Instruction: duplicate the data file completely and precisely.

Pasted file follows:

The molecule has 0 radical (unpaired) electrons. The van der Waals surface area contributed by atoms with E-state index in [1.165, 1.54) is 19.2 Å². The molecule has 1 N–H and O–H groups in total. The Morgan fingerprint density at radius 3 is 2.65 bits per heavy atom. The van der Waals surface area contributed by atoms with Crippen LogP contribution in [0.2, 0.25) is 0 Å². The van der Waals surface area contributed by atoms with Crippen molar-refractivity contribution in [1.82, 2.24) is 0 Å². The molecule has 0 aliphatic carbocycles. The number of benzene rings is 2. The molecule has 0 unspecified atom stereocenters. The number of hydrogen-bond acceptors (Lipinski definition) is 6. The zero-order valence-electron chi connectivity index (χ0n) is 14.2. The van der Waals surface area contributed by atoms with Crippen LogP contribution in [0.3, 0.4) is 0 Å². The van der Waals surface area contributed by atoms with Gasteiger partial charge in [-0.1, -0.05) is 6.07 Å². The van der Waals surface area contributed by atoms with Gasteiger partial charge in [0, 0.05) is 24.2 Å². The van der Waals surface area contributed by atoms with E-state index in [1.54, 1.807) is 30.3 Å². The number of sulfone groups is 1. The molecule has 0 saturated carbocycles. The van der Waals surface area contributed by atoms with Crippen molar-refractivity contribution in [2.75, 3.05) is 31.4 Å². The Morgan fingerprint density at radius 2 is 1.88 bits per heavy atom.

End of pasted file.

The molecule has 0 radical (unpaired) electrons. The van der Waals surface area contributed by atoms with E-state index in [1.165, 1.54) is 19.2 Å². The molecule has 1 N–H and O–H groups in total. The Morgan fingerprint density at radius 3 is 2.65 bits per heavy atom. The van der Waals surface area contributed by atoms with Crippen LogP contribution in [0.2, 0.25) is 0 Å². The van der Waals surface area contributed by atoms with Crippen molar-refractivity contribution in [1.82, 2.24) is 0 Å². The molecule has 0 aliphatic carbocycles. The number of benzene rings is 2. The molecule has 0 unspecified atom stereocenters. The number of hydrogen-bond acceptors (Lipinski definition) is 6. The zero-order valence-electron chi connectivity index (χ0n) is 14.2. The van der Waals surface area contributed by atoms with Crippen LogP contribution in [0.3, 0.4) is 0 Å². The van der Waals surface area contributed by atoms with Gasteiger partial charge in [-0.1, -0.05) is 6.07 Å². The van der Waals surface area contributed by atoms with Gasteiger partial charge in [0, 0.05) is 24.2 Å². The van der Waals surface area contributed by atoms with E-state index in [1.54, 1.807) is 30.3 Å². The number of sulfone groups is 1. The molecule has 0 saturated carbocycles. The van der Waals surface area contributed by atoms with Crippen molar-refractivity contribution in [2.75, 3.05) is 31.4 Å². The Morgan fingerprint density at radius 2 is 1.88 bits per heavy atom.